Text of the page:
One of my favorite fake customers was called Silkroad. As you have guessed, this customer was created after the infamous dark web website that was shut down in 2013. I wondered how students will react if they were to find illegal businesses during their penetration testing work. Will they ignore it, since it is none of their business? Will they put more attention since it is suspicious? Will they contact their point of contact right away?
I also created another short scenario that one of the employees in RvaptHosting was working for Silkroad, engaging in illegal businesses. Team 1 actually found this evidence and decided to report to the point of contact.
I was impressed when Team 1 - Red-Force X actually have found this evidence and reported back to RvaptHosting. Was this the right move, though? Personally, I am not sure. I heard conflicting opinions among professionals about whether penetration testers should behave like an "internet police" or not. Personally, I have no professional experience yet so I'm not 100% sure what are the protocols if this kind of situation were to happen. Nonetheless, Team 1 was bold enough to make a decision and contact its client.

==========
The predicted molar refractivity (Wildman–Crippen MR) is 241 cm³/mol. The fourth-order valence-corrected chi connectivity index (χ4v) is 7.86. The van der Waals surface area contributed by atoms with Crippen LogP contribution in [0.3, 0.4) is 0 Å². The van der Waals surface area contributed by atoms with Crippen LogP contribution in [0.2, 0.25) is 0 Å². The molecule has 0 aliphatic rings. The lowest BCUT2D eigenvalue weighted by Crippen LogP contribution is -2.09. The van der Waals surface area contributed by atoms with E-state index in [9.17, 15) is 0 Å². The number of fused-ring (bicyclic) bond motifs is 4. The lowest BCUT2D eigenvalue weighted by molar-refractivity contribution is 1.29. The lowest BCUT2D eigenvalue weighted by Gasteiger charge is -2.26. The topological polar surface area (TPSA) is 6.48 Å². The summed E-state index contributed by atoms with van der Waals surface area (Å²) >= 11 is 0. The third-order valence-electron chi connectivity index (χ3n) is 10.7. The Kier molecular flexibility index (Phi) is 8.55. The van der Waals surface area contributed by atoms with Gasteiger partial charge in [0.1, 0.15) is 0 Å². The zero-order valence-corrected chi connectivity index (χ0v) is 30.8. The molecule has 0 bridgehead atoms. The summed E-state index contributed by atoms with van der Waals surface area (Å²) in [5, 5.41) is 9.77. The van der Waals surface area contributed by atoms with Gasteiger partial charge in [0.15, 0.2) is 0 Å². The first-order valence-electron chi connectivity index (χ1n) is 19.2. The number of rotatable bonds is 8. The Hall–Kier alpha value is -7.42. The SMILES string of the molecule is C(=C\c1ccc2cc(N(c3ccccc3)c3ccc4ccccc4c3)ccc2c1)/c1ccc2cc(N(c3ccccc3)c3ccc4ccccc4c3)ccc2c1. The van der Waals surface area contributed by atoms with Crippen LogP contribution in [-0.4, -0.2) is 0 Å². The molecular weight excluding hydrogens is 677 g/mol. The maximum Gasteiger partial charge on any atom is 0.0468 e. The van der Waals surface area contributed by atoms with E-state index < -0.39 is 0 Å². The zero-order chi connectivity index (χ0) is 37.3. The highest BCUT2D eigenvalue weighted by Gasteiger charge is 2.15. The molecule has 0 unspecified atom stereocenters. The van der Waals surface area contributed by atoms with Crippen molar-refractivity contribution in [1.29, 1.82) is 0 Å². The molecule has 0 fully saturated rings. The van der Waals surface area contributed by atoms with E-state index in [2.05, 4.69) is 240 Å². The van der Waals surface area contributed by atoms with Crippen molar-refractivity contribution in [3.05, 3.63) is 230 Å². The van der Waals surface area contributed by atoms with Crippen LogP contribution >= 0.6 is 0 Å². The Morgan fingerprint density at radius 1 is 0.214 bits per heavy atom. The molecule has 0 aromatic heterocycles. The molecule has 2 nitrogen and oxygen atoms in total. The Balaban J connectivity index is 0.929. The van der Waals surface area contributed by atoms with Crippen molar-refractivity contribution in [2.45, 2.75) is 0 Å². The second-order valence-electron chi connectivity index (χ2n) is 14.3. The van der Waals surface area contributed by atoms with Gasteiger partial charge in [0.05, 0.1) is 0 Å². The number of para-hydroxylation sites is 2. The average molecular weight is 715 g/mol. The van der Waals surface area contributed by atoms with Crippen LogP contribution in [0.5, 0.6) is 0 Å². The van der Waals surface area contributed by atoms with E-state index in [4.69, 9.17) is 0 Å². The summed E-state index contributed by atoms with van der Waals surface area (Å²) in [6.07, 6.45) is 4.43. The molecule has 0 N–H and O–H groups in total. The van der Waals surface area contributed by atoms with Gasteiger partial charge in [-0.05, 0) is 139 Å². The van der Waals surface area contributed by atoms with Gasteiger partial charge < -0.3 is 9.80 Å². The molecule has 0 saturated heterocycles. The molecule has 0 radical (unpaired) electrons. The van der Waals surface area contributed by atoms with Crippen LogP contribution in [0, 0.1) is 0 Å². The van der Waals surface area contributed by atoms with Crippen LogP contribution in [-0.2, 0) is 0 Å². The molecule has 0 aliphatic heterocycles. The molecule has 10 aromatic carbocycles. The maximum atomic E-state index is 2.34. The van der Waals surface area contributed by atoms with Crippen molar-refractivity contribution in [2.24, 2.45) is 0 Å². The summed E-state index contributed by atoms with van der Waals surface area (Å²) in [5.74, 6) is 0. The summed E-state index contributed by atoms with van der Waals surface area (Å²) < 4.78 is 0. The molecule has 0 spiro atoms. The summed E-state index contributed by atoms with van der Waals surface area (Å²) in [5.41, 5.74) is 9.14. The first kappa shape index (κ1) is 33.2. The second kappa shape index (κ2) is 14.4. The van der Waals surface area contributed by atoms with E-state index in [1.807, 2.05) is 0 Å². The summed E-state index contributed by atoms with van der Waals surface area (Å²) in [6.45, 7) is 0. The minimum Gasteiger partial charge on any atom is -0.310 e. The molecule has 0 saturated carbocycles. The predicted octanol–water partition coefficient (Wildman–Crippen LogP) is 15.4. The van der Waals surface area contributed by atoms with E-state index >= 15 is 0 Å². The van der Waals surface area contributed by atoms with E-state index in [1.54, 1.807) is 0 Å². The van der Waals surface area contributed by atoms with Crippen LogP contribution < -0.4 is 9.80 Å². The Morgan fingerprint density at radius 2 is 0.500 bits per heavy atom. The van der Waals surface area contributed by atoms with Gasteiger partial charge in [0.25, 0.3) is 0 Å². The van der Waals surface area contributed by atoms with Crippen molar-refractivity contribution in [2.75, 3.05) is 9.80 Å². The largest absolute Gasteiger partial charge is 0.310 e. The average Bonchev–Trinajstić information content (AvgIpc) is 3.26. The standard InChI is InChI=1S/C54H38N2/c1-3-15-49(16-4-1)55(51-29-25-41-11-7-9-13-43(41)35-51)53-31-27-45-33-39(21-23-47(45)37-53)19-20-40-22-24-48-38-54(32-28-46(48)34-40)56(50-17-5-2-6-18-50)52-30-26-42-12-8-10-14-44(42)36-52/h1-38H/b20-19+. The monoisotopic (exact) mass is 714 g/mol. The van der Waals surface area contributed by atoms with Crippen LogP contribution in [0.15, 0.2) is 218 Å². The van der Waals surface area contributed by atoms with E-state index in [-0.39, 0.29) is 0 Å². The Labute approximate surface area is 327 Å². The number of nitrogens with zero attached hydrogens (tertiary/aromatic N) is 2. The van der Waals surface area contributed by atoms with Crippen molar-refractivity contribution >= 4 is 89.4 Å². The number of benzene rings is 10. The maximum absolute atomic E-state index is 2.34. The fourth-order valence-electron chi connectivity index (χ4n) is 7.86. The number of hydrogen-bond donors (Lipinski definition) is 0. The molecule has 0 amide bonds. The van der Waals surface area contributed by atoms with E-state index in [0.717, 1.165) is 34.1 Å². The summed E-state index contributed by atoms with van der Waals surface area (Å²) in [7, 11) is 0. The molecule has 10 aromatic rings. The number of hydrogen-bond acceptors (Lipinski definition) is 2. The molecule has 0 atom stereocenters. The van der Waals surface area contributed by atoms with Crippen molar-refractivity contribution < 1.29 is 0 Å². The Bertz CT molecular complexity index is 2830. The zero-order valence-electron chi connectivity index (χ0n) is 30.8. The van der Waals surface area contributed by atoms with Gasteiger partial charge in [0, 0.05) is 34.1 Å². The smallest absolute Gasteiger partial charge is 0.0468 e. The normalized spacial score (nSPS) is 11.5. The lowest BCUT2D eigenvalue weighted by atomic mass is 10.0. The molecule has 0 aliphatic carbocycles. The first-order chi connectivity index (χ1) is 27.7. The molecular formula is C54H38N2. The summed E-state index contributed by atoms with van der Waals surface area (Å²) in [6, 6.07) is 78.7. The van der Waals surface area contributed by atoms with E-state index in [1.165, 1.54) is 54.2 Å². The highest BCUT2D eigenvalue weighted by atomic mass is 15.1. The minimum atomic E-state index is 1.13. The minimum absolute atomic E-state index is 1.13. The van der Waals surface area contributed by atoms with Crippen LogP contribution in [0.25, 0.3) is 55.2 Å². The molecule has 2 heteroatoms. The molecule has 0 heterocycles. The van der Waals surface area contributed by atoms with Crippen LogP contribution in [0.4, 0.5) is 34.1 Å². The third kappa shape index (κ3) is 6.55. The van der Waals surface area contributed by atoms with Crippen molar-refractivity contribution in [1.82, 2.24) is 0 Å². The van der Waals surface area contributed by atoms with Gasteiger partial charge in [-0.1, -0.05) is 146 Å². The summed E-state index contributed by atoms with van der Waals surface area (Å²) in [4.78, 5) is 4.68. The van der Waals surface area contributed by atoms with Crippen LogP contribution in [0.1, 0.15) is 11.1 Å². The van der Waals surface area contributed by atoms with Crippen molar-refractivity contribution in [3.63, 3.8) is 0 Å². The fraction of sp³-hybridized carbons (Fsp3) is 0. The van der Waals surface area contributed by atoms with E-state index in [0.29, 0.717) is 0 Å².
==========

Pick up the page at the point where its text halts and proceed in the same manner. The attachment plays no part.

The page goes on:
MISC - Indicators of Compromise
Another misc finding that I included was Indicators of Compromise throughout the servers in DMZ. One of RvaptHosting's initial goal of this penetration test was to make sure their network was safe from ATP-Corona. Turns out, it wasn't.
The bots that I actually used is from Yabnet, my personal project that I created for Red vs. Blue student competitions (github link). The name "legion" was borrowed from the infamous Legion loader that was discovered in late 2019. The binary itself , however, is a simple Golang agent that calls back to a non-existing domain.